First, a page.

ROMAN EMPIRE, Claudius II Gothicus, 268-270 AD, antoninianus


ROMAN EMPIRE, Claudius II Gothicus, 268-270 AD, antoninianius, no date (268-269 AD), Mediolanum mint, Obverse: radiate bust R, IMP CLAVDIVS P F AVG, Reverse: Spes advancing L holding flower & skirt, SPES PVBLICA, billon, 19-20mm, 4.26g, SR11374, small crack, VF+

1 in stock

SKU: s2952a5814 Categories: ,


Claudius II was a general in the army of Gallienus. He was a member, with several other future Emperors, of the conspiracy that assassinated Gallienus. He passed his entire two year reign at war, and died, uncharacteristically for the time, of plague, rather than by assassination. He was popular, and was deified after his death.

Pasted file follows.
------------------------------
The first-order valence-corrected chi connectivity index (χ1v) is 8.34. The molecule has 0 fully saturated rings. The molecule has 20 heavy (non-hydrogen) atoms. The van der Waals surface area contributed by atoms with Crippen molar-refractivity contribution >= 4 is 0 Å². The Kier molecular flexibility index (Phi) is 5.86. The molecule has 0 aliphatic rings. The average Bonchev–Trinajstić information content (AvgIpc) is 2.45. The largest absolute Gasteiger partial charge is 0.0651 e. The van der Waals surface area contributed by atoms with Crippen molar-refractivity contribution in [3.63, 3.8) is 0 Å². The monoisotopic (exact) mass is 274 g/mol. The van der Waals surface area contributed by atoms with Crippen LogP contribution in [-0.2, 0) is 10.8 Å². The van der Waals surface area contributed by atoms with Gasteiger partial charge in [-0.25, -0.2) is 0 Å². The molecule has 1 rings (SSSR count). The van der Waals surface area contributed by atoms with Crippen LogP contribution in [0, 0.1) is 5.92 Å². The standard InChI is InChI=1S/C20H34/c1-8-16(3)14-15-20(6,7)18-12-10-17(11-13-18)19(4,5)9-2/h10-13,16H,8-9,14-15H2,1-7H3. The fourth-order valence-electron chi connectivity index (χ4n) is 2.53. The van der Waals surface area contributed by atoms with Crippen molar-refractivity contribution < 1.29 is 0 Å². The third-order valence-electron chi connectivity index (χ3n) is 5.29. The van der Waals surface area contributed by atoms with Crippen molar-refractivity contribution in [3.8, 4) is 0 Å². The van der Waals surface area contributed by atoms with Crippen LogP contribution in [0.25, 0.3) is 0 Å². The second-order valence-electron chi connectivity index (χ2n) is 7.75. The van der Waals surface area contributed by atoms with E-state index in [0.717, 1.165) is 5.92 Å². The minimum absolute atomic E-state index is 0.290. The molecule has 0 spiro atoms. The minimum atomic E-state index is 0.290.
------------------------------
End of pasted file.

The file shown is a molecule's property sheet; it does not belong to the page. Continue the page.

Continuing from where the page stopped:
The Roman Empire was a system of theoretically constrained autocracy. The Emperor was supposed to be accepted by the Senate, which was supposed to be representing the people. It became difficult to restrain the autocrats. The succession problem was never solved. Many Emperors were murdered. In the 4th century AD the Empire was split for administrative purposes into eastern and western branches, the west devolving into local kingdoms in the 5th century AD, while the eastern branch continued as what we call the Byzantine Empire until 1453.

“Ancient Coins” includes Greek and Roman coins and those of neighbors and successors, geographically from Morocco and Spain all the way to Afghanistan. Date ranges for these begin with the world’s earliest coins of the 8th century BC to, in an extreme case, the end of Byzantine Empire, 1453 AD.